simple minds - changelingUK7AThe side’s next track was instead culled as the lone single not to trouble the charts. “Changeling” was probably the most commercial song that Arista could have picked as a single, barring “Factory.” That didn’t mean that is was weak sauce in any way, though. “Changeling” was based on a monumental bass/synth riff where MacNeil and Forbes syncopate like there’s no tomorrow! McGee added mutant disco rhythms once again to move it forward. Coming on the heels of “Premonition,” it makes the second side of this album play like a variation on Bowie’s “Low/Heroes” with side one being fractured, oblique art rock and side two being dance funk material in the mold of “The Secret Life Of Arabia!”

After two shocking dance numbers from the band, “Film Theme” was the album’s third and final instrumental. Never again would so many crowd a Simple Minds album, but these would be emblematic of the band’s early, adventurous phase. The dryly cinematic vibe lives up to the song’s name and MacNeil’s queasy synth lines suggest enough anxiety to remind the listener that this was still the same band who crafted side one. The next one reminded listeners that it was also the work of the band who made “Life In A Day.”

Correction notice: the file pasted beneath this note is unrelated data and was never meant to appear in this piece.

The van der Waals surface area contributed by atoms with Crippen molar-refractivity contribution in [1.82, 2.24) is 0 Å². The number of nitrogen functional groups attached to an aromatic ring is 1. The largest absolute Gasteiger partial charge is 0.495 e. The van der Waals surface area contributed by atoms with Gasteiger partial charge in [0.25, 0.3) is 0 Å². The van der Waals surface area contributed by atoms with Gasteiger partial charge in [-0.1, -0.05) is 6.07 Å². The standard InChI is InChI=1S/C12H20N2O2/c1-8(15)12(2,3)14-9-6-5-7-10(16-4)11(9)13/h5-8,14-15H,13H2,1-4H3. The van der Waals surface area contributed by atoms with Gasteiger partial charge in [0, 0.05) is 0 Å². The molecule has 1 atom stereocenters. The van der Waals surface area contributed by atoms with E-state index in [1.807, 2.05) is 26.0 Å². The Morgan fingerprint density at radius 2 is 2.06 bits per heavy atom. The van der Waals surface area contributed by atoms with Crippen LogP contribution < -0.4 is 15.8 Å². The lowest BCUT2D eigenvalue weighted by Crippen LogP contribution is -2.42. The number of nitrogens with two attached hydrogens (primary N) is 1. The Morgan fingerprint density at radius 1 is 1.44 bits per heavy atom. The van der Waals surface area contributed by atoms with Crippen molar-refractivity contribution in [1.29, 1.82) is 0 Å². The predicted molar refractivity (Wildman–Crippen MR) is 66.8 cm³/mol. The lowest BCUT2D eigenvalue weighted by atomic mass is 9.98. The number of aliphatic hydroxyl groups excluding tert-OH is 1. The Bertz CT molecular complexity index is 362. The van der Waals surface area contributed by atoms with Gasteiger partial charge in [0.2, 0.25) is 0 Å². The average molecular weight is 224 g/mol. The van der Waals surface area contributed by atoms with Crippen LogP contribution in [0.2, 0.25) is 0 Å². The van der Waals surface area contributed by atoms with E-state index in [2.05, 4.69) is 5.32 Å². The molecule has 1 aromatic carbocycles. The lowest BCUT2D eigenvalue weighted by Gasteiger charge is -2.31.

“Calling Your Name” was the sole throwback to the first album with the most conventional song structure here. It would have been a great track on the first album, though it’s overshadowed here by the mighty leaps taken elsewhere. Tellingly, it dated from the stages of the “Life In A Day” tour yet managed to make the leap onto the new album in any case. For that matter, so did the final song, though it sounded fully a piece with this second album. The final song, “Scar,” provided a suitable coda for the adventurous album that was an astonishing artistic volte-face like I’ve not heard before or since. It ended the record on a stately, dignified vibe.